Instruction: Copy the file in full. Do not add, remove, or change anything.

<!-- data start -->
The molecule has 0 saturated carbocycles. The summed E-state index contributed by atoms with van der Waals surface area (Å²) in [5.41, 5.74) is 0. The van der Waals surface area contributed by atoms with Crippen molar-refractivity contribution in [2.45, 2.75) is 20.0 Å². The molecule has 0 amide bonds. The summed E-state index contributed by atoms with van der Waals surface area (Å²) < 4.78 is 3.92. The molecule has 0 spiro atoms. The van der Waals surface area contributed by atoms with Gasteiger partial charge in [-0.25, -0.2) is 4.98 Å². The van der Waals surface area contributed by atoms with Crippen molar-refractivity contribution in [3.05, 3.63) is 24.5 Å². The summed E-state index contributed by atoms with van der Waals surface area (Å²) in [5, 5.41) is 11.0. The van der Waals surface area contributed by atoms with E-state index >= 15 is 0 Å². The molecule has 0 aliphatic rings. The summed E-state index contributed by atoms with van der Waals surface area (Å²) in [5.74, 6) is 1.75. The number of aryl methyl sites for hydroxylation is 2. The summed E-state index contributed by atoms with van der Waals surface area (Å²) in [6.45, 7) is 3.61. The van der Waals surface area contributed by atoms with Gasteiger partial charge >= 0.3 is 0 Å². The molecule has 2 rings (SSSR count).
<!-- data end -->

The molecule has 0 saturated carbocycles. The summed E-state index contributed by atoms with van der Waals surface area (Å²) in [5.41, 5.74) is 0. The van der Waals surface area contributed by atoms with Crippen molar-refractivity contribution in [2.45, 2.75) is 20.0 Å². The molecule has 0 amide bonds. The summed E-state index contributed by atoms with van der Waals surface area (Å²) < 4.78 is 3.92. The molecule has 0 spiro atoms. The van der Waals surface area contributed by atoms with Gasteiger partial charge in [-0.25, -0.2) is 4.98 Å². The van der Waals surface area contributed by atoms with Crippen molar-refractivity contribution in [3.05, 3.63) is 24.5 Å². The summed E-state index contributed by atoms with van der Waals surface area (Å²) in [5, 5.41) is 11.0. The van der Waals surface area contributed by atoms with E-state index >= 15 is 0 Å². The molecule has 0 aliphatic rings. The summed E-state index contributed by atoms with van der Waals surface area (Å²) in [5.74, 6) is 1.75. The number of aryl methyl sites for hydroxylation is 2. The summed E-state index contributed by atoms with van der Waals surface area (Å²) in [6.45, 7) is 3.61. The van der Waals surface area contributed by atoms with Gasteiger partial charge >= 0.3 is 0 Å². The molecule has 2 rings (SSSR count).